As the title of this website might suggest, therapy is more than just time spent each week in the office with your therapist. You can enhance the experience (and hopefully the outcome) by doing a few things between and during your sessions. Following are some tips from Ryan Howes, Ph.D. for getting the most out of your "hour". I've featured seven tips here. More to follow in the next blog post. Thanks for reading!
Take the Whole Hour: We call it a therapy hour but it's only 50 minutes. Get your money's worth by arriving 10 minutes early to catch your breath, collect your thoughts and prepare for your session.
Forget the Clock: Show up early, but let the therapist be in charge of ending the session on time. You've got enough to think about during the session, the therapist can be responsible for wrapping up.
Make it Part of Your Life: Therapy works best when you take what you've learned and apply it to the rest of your week. Between sessions, notice areas in your life you'd like to explore. Maybe you'd find it helpful to engage in...
Journalysis: Use a journal to reflect on your sessions and jot down things you notice about yourself during the week. It doesn't have to be the "Dear Diary" of your youth, just a place to record a few thoughts or feelings. It may help to bring it to session with you.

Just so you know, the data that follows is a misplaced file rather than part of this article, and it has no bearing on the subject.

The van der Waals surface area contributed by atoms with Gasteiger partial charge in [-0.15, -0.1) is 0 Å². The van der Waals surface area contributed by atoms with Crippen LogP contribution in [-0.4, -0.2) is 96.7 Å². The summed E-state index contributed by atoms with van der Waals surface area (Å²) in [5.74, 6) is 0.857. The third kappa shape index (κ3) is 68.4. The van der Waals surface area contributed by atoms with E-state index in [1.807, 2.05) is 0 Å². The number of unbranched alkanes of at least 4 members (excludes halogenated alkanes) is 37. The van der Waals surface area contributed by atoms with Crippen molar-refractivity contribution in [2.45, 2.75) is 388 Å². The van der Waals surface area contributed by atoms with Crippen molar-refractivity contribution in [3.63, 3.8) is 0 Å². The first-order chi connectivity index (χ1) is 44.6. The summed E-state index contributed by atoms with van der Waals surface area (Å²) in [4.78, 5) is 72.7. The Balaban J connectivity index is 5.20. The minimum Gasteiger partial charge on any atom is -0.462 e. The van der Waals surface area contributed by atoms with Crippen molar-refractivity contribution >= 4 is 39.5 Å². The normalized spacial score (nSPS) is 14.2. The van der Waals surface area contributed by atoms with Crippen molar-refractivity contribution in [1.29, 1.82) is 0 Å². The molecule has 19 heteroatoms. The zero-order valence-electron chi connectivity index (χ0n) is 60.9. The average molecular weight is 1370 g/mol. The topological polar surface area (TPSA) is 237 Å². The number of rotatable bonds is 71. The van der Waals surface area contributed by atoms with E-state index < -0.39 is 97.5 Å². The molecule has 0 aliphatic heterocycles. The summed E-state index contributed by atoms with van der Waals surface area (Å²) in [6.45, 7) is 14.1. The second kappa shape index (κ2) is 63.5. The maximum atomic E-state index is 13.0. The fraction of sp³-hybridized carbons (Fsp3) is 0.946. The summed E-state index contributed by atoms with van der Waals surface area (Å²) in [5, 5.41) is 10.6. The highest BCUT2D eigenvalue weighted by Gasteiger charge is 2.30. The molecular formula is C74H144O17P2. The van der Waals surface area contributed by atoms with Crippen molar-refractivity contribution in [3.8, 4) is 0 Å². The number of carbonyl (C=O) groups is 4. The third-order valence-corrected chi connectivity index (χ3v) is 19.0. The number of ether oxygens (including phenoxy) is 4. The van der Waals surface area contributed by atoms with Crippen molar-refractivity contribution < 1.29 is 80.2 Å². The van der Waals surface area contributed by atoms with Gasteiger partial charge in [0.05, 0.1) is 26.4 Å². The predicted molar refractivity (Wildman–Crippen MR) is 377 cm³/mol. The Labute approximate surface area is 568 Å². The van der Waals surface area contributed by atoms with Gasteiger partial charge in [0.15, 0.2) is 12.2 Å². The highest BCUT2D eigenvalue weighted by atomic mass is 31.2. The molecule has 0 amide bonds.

Ask Anything: Clients sometimes censor their questions because they believe asking is against the rules. You're allowed to ask whatever you want, let the therapist explain their boundaries. Want to know a personal detail, professional opinion or an explanation for something she said or did? Go ahead and ask. You might not get a straight answer, but you should get a reason why not, and you might learn something about yourself in the process.
State of the Union: Check on your status any time during your therapy. How are the two of you working together? How well do you understand each other? Is therapy helping or hurting at this point? This is ideally a two-way discussion, with both of you sharing your thoughts.
Try New Things: Therapy is a great place for thinkers to try feeling, listeners to practice talking, passive people to be assertive, etc. Want to rehearse confrontation? Practice asking someone out? Let yourself cry in front of someone? Therapy is a great place for this.